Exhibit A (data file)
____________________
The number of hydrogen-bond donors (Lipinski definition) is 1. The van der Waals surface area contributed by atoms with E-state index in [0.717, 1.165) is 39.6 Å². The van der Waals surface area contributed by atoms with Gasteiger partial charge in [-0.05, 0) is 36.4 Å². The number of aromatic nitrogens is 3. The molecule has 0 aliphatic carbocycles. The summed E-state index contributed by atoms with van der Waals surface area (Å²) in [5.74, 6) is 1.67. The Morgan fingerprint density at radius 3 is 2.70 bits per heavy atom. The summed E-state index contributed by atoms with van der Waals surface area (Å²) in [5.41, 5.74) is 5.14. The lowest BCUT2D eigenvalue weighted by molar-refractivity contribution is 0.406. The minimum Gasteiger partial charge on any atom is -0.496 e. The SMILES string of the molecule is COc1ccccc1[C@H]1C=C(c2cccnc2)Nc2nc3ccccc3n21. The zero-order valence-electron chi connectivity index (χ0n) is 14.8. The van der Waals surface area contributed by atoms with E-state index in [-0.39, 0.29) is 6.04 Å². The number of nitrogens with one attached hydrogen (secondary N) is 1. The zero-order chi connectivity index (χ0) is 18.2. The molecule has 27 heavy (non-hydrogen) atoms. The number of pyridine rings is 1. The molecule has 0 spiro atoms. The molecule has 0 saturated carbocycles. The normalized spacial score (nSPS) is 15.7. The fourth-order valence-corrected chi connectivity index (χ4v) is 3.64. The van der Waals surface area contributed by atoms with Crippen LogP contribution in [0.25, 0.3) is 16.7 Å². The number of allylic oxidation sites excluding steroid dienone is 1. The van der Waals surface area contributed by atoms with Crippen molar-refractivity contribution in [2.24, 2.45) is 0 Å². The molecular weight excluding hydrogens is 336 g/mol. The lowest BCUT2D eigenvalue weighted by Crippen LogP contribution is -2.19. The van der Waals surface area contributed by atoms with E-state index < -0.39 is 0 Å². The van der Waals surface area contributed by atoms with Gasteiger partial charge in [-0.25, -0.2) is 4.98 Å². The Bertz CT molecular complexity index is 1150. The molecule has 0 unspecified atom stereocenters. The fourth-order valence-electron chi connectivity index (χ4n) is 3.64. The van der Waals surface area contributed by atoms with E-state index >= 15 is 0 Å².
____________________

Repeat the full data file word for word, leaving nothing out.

The number of hydrogen-bond donors (Lipinski definition) is 1. The van der Waals surface area contributed by atoms with E-state index in [0.717, 1.165) is 39.6 Å². The van der Waals surface area contributed by atoms with Gasteiger partial charge in [-0.05, 0) is 36.4 Å². The number of aromatic nitrogens is 3. The molecule has 0 aliphatic carbocycles. The summed E-state index contributed by atoms with van der Waals surface area (Å²) in [5.74, 6) is 1.67. The Morgan fingerprint density at radius 3 is 2.70 bits per heavy atom. The summed E-state index contributed by atoms with van der Waals surface area (Å²) in [5.41, 5.74) is 5.14. The lowest BCUT2D eigenvalue weighted by molar-refractivity contribution is 0.406. The minimum Gasteiger partial charge on any atom is -0.496 e. The SMILES string of the molecule is COc1ccccc1[C@H]1C=C(c2cccnc2)Nc2nc3ccccc3n21. The zero-order valence-electron chi connectivity index (χ0n) is 14.8. The van der Waals surface area contributed by atoms with E-state index in [-0.39, 0.29) is 6.04 Å². The number of nitrogens with one attached hydrogen (secondary N) is 1. The zero-order chi connectivity index (χ0) is 18.2. The molecule has 27 heavy (non-hydrogen) atoms. The number of pyridine rings is 1. The molecule has 0 spiro atoms. The molecule has 0 saturated carbocycles. The normalized spacial score (nSPS) is 15.7. The fourth-order valence-corrected chi connectivity index (χ4v) is 3.64. The van der Waals surface area contributed by atoms with Crippen LogP contribution in [0.25, 0.3) is 16.7 Å². The number of allylic oxidation sites excluding steroid dienone is 1. The van der Waals surface area contributed by atoms with Crippen molar-refractivity contribution in [2.24, 2.45) is 0 Å². The molecular weight excluding hydrogens is 336 g/mol. The lowest BCUT2D eigenvalue weighted by Crippen LogP contribution is -2.19. The van der Waals surface area contributed by atoms with E-state index < -0.39 is 0 Å². The van der Waals surface area contributed by atoms with Gasteiger partial charge in [-0.25, -0.2) is 4.98 Å². The Bertz CT molecular complexity index is 1150. The molecule has 0 unspecified atom stereocenters. The fourth-order valence-electron chi connectivity index (χ4n) is 3.64. The van der Waals surface area contributed by atoms with E-state index >= 15 is 0 Å².